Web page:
Assuming we don’t count Bird of the Year, last week was my first time voting in a New Zealand election. I’ve been here a while, but for reasons too dull to recount, I didn’t have permanent residence in time for any of the others. Anyway, it’s hardly up there with 1893, ...
    PunditBy Colin Gavaghan
    1 week ago
  • Election: Equality Network’s Policy Matrix
    How will you vote this Election? We suggest comparing the Party policies on addressing inequality: The Equality Network identifies Ten Key Policy Areas that will make a difference: ...
    Closing the GapBy Tracey Sharp
    1 week ago
  • Equality Network: Party Policy Star Chart
    ...
    Closing the GapBy Tracey Sharp
    1 week ago
  • A Tale of Two Elections
    AS 2020 draws to a close, two very different countries, in different hemispheres and time zones, are holding elections that are of great importance, not only for their own futures but for the future of the world as well. The USA and New Zealand differ greatly in physical and economic ...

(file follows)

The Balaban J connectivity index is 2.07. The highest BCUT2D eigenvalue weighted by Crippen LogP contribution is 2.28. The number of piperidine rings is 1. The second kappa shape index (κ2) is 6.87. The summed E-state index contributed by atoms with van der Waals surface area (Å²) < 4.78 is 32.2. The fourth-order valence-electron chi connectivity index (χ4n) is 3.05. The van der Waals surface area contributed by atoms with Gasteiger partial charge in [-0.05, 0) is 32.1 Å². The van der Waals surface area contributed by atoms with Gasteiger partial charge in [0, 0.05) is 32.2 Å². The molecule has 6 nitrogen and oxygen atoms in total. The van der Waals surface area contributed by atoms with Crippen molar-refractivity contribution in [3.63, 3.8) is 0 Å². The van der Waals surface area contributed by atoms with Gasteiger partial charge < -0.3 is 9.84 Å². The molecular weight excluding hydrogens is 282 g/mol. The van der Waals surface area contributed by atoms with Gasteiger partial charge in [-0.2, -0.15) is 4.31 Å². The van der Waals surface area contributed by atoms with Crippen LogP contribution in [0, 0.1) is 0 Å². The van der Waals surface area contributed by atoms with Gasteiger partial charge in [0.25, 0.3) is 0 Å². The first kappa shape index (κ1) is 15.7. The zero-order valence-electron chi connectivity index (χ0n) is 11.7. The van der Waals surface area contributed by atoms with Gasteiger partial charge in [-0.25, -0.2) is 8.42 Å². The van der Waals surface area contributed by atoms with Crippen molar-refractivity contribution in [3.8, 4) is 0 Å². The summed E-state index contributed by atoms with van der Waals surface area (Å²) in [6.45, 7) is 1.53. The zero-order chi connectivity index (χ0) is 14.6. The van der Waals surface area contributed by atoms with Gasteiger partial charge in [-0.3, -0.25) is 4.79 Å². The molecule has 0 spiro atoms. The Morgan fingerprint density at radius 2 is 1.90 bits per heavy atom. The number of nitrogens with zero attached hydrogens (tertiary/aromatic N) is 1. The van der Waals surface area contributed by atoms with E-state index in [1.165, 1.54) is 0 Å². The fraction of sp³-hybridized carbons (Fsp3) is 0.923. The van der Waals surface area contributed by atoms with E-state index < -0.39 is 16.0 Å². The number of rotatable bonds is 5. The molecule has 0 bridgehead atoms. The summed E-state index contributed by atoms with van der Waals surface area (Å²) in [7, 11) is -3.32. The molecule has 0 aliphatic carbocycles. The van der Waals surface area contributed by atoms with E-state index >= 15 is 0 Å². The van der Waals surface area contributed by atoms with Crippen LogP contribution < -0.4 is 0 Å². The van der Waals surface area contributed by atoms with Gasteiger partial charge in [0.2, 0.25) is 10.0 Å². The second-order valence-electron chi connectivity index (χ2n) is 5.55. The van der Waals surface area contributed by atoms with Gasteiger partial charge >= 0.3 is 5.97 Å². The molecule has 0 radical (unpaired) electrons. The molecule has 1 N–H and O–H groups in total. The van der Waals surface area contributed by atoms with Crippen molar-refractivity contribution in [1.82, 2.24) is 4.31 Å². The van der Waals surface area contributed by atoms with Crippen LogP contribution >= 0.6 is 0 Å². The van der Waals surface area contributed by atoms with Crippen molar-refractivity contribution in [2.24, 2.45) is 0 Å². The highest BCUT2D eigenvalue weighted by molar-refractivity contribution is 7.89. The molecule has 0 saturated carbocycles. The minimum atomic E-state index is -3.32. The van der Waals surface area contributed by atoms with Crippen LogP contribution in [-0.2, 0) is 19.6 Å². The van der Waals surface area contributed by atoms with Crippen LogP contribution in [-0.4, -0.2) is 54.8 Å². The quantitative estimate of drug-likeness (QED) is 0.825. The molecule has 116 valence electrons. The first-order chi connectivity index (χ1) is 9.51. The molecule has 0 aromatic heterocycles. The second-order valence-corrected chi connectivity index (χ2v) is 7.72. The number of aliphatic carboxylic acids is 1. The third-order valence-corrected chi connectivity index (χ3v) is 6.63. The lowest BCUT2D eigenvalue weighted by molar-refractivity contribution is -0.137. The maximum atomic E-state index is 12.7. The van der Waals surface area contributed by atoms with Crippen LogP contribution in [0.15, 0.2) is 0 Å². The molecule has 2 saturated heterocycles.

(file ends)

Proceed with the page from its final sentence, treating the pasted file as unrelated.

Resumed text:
Bryan GouldBy Bryan Gould
    1 week ago
  • 2020 SkS Weekly Climate Change & Global Warming Digest #41
    Story of the Week... El Niño/La Niña Update... Toon of the Week... Climate Feedback Article Review... Coming Soon on SkS... Poster of the Week... SkS Week in Review... Story of the Week... How Joe Biden could reorient foreign policy around climate change A new report lays out ...
    1 week ago
  • Potential attack lines in the campaign's final week
    In the final week of the election campaign, parties large and small will want to make clear to voters why they are more deserving of your vote than the other guys. It doesn’t mean going negative… oh alright, it does a little bit. But it doesn’t mean playing dirty. It ...
    PunditBy Tim Watkin
    1 week ago
  • 2020 SkS Weekly Climate Change & Global Warming News Roundup #41
    A chronological listing of news articles linked to on the Skeptical Science Facebook Page during the past week: Sun, Oct 4, 2020 through Sat, Oct 10, 2020 Editor's Choice What Have We Learned in Thirty Years of Covering Climate Change? A climate scientist who has studied the Exxon Valdez ...
    1 week ago
  • Economic Resilience or Policy Brilliance?